Thursday, May 24, 2012

Poems Behind the Pulpit & Other Cincinnati Adventures

Last weekend, my older sister gave birth to her second daughter.  With my sister-in-law getting closer to her late summer due date, I've been ruminating over the role of motherhood more than usual these days. Truth be told, I'm in complete awe of biological mothers. And as I seek out friendships and my place within community as an adult and developing artist, I gratefully lean on the fact that to mother can also mean "to author, to give purpose, or to protect." 

I'm a visual learner. Maybe you are, too. I tend to (sub)consciously internalize, even replicate, the actions and emotions of those closest to me. Not surprisingly, this has both saved and seared me. When I think about learning how to shape my own story in poetry and song, I give thanks for the many people, particularly women--Mennonite and otherwise--who first opened their mouths and picked up their pens. 

Perhaps there can be such a thing as creative mothering, then: the practice of affirming and mentoring one another’s originality and truth. As part of a book-and-arts tour, I'm offering poetry writing workshops around the country for intergenerational groups of Anabaptist-affiliated women, mostly to encourage safe public places where stories can unfold and be collected as a community, and to highlight the positive role artists can play in this process. 

We so rarely take the time to tell stories without a screen of some sort these days (both literally and figuratively), yes? And most of us don't go out of our way to start a meaningful conversation with a stranger. Heck, most of us probably have phone messages from dear friends and relatives that we can't seem to find the energy to answer.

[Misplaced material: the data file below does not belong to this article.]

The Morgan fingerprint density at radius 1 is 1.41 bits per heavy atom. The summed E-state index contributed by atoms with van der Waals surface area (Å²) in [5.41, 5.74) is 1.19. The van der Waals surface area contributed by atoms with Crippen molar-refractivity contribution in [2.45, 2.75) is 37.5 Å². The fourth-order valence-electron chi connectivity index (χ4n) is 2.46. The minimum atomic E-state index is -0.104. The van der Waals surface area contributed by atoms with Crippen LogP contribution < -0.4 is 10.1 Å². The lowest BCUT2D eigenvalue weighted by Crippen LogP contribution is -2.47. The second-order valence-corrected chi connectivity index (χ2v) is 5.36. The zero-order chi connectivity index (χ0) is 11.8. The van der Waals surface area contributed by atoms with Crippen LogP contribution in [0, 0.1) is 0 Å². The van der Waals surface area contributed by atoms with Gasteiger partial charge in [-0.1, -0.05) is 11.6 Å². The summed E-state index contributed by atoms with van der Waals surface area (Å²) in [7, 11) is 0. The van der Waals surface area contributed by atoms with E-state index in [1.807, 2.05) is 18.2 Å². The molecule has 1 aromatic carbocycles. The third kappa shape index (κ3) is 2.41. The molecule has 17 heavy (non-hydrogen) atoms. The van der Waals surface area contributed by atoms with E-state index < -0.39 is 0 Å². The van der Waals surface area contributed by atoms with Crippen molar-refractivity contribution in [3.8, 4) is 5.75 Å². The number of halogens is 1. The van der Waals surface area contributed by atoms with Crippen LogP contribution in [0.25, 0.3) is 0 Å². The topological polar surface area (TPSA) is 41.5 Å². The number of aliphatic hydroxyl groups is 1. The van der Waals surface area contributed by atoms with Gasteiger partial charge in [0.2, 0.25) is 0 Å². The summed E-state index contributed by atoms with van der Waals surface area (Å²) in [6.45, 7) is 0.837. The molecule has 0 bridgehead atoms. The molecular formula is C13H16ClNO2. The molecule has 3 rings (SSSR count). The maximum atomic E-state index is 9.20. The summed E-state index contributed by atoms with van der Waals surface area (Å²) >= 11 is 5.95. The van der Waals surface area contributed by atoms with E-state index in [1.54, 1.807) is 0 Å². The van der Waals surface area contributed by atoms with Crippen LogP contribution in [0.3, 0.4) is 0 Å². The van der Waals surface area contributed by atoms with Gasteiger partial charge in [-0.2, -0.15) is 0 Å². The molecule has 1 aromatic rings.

So why not make the time to sit down with each other, say "I want to hear your story. I'm ready. I'm listening." Creative Mothering workshops ask participants to consider questions like 

o  What stories in my family have gone or still go untold, and why? 
o  What stories do I choose to live out? 
o  What stories have changed me most?
o  If you could tell one story for the betterment & growth of a future generation of women in the church, what would that story be?

Twelve women attended my first official workshop, and the two-and-a-half hours we spent sharing, freewriting, and reading contemporary poems together felt fleeting. Chocolate may have been involved. Singing too. I assumed I was asking these women to sacrifice their time, a pristine Saturday afternoon. But the #1 suggestion I've heard so far: make the workshop longer. 

Last Sunday, I read my poetry in a Mennonite Church for the first time at the invitation of Joel Miller, pastor and arts advocate. My "sermon" consisted of telling the stories behind my stanzas, then sharing the poems themselves.  The poems were projected on the sanctuary wall, allowing the congregation to visually interact with the words as they listened.

I felt wobbly up there at the microphone, like an out-of-body experience. I expected at any moment that my great-great grandmas would shush me down from the pulpit or hand me a hymnal, get me to sing someone else's words in a voice Swiss-German ancestors would recognize. But at the same time, I felt the rooted presence of generations of women in my family holding me steady, keeping my voice from cracking. They were there, and so were their stories. They were there, and so were the stories they had always wanted to tell.

Many thanks to Cincinnati Mennonite Fellowship for further inspiring me to be my whole self, even--and especially--within my faith community. And to Greta Holt-- for the photographs, baklava, and hospitality.  

1 comment:

  1. What you are doing is just so awesome - I do wish I could be there and participate. I have joined a writing workshop and am writing my memoir. First meeting I received excellant critical feed-back. It is am awesome thing.